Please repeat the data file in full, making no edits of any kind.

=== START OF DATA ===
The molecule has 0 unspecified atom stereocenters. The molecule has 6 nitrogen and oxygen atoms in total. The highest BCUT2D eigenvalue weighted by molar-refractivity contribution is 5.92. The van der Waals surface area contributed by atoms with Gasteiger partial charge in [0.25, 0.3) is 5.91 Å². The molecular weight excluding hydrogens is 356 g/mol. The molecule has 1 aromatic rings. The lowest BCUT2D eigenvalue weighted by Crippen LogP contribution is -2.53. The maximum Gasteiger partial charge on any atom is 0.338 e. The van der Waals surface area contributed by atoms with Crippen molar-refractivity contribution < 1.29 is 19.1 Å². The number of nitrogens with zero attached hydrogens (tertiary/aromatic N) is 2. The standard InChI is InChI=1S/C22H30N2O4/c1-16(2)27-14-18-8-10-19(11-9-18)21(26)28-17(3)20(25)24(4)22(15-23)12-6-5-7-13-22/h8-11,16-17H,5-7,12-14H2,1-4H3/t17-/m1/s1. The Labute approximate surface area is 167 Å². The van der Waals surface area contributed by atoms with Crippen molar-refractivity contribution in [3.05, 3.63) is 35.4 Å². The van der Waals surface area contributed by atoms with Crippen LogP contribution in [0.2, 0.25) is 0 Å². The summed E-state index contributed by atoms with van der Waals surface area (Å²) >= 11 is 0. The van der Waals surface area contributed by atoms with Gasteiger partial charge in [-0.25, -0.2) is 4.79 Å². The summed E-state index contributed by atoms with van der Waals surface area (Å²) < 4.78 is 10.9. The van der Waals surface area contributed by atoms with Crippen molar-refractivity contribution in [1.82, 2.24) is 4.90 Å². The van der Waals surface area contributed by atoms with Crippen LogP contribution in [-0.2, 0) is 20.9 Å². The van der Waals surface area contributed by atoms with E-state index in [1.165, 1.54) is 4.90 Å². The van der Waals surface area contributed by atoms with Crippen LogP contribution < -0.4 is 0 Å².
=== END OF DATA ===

The molecule has 0 unspecified atom stereocenters. The molecule has 6 nitrogen and oxygen atoms in total. The highest BCUT2D eigenvalue weighted by molar-refractivity contribution is 5.92. The van der Waals surface area contributed by atoms with Gasteiger partial charge in [0.25, 0.3) is 5.91 Å². The molecular weight excluding hydrogens is 356 g/mol. The molecule has 1 aromatic rings. The lowest BCUT2D eigenvalue weighted by Crippen LogP contribution is -2.53. The maximum Gasteiger partial charge on any atom is 0.338 e. The van der Waals surface area contributed by atoms with Crippen molar-refractivity contribution < 1.29 is 19.1 Å². The number of nitrogens with zero attached hydrogens (tertiary/aromatic N) is 2. The standard InChI is InChI=1S/C22H30N2O4/c1-16(2)27-14-18-8-10-19(11-9-18)21(26)28-17(3)20(25)24(4)22(15-23)12-6-5-7-13-22/h8-11,16-17H,5-7,12-14H2,1-4H3/t17-/m1/s1. The Labute approximate surface area is 167 Å². The van der Waals surface area contributed by atoms with Crippen molar-refractivity contribution in [3.05, 3.63) is 35.4 Å². The van der Waals surface area contributed by atoms with Crippen LogP contribution in [0.2, 0.25) is 0 Å². The summed E-state index contributed by atoms with van der Waals surface area (Å²) >= 11 is 0. The van der Waals surface area contributed by atoms with Gasteiger partial charge in [-0.25, -0.2) is 4.79 Å². The summed E-state index contributed by atoms with van der Waals surface area (Å²) < 4.78 is 10.9. The van der Waals surface area contributed by atoms with Crippen molar-refractivity contribution in [1.82, 2.24) is 4.90 Å². The van der Waals surface area contributed by atoms with Crippen LogP contribution in [-0.2, 0) is 20.9 Å². The van der Waals surface area contributed by atoms with E-state index in [1.165, 1.54) is 4.90 Å². The van der Waals surface area contributed by atoms with Crippen LogP contribution < -0.4 is 0 Å².